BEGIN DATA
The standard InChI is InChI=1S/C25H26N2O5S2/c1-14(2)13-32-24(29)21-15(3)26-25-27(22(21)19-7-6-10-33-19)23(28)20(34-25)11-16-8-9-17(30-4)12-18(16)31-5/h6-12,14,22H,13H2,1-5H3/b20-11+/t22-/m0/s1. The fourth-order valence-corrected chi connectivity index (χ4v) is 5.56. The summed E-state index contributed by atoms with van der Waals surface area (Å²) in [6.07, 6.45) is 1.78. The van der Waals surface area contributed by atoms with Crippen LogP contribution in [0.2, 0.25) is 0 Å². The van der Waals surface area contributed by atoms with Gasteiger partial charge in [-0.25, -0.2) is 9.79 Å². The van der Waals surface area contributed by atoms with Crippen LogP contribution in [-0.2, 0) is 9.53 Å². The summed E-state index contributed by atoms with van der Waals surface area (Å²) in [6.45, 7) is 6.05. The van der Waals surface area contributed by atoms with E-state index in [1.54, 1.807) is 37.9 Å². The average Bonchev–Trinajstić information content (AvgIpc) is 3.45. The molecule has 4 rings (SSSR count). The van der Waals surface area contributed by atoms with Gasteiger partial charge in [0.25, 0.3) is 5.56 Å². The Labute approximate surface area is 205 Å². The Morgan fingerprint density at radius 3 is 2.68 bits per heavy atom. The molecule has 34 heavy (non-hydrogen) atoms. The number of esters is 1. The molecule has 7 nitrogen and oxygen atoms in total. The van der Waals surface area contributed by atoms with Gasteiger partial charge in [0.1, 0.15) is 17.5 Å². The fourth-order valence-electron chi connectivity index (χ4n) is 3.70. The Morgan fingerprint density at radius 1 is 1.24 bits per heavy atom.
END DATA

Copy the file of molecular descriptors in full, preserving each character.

The standard InChI is InChI=1S/C25H26N2O5S2/c1-14(2)13-32-24(29)21-15(3)26-25-27(22(21)19-7-6-10-33-19)23(28)20(34-25)11-16-8-9-17(30-4)12-18(16)31-5/h6-12,14,22H,13H2,1-5H3/b20-11+/t22-/m0/s1. The fourth-order valence-corrected chi connectivity index (χ4v) is 5.56. The summed E-state index contributed by atoms with van der Waals surface area (Å²) in [6.07, 6.45) is 1.78. The van der Waals surface area contributed by atoms with Crippen LogP contribution in [0.2, 0.25) is 0 Å². The van der Waals surface area contributed by atoms with Gasteiger partial charge in [-0.25, -0.2) is 9.79 Å². The van der Waals surface area contributed by atoms with Crippen LogP contribution in [-0.2, 0) is 9.53 Å². The summed E-state index contributed by atoms with van der Waals surface area (Å²) in [6.45, 7) is 6.05. The van der Waals surface area contributed by atoms with E-state index in [1.54, 1.807) is 37.9 Å². The average Bonchev–Trinajstić information content (AvgIpc) is 3.45. The molecule has 4 rings (SSSR count). The van der Waals surface area contributed by atoms with Gasteiger partial charge in [0.25, 0.3) is 5.56 Å². The Labute approximate surface area is 205 Å². The Morgan fingerprint density at radius 3 is 2.68 bits per heavy atom. The molecule has 34 heavy (non-hydrogen) atoms. The number of esters is 1. The molecule has 7 nitrogen and oxygen atoms in total. The van der Waals surface area contributed by atoms with Gasteiger partial charge in [0.1, 0.15) is 17.5 Å². The fourth-order valence-electron chi connectivity index (χ4n) is 3.70. The Morgan fingerprint density at radius 1 is 1.24 bits per heavy atom.